Most Agile approaches suggest Test-Driven-Development, but at least you should practice some form of technical excellence to satisfy the following Agile principles:
Continuous attention to technical excellence and good design enhances
Personally, I like the LeSS approach to technical excellence. A broad combination of quality practices.
Now in Agile teams, the question is not do we write tests or not, but who writes the test-cases. Developer should write test-cases, but testers could, product people could, anyone on the team could. Preferably the teams automate them aswell.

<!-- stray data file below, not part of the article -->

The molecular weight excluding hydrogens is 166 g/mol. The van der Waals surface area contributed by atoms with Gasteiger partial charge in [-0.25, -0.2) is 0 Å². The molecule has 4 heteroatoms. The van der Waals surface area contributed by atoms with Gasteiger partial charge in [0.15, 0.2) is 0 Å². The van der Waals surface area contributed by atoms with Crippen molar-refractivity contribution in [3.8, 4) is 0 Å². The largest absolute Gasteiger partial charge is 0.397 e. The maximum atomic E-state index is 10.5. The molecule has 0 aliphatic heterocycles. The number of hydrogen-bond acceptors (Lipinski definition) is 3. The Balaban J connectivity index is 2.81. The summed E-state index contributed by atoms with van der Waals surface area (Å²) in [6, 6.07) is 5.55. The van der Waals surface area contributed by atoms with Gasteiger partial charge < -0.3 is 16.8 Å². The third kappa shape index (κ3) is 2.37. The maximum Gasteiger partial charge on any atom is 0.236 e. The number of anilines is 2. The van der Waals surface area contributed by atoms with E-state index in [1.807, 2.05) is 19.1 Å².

If your team does not have a nice balance of tests (unit, integration, and or end-2-end tests) then they are taking serious shortcuts and are cowboy coding in my book. With a high risk of very slow development in the long run, as:
Organizational Agility is constrained by Technical Agility
All Agile leaders suggest forms of testing in their writings, but I like those of Robert C. Martin the most. Be sure to read his Clean Code series starting with Clean Code: A Handbook of Agile Software Craftsmanship. Clean coders make tests period.
You are not Agile with just the process alone, I think we should talk more about the technical practices. An adaptable process is worthless if your product is not adaptable. Agile coding is all about refactoring and having a soft product that does not resist change. Testing is a strong part of this.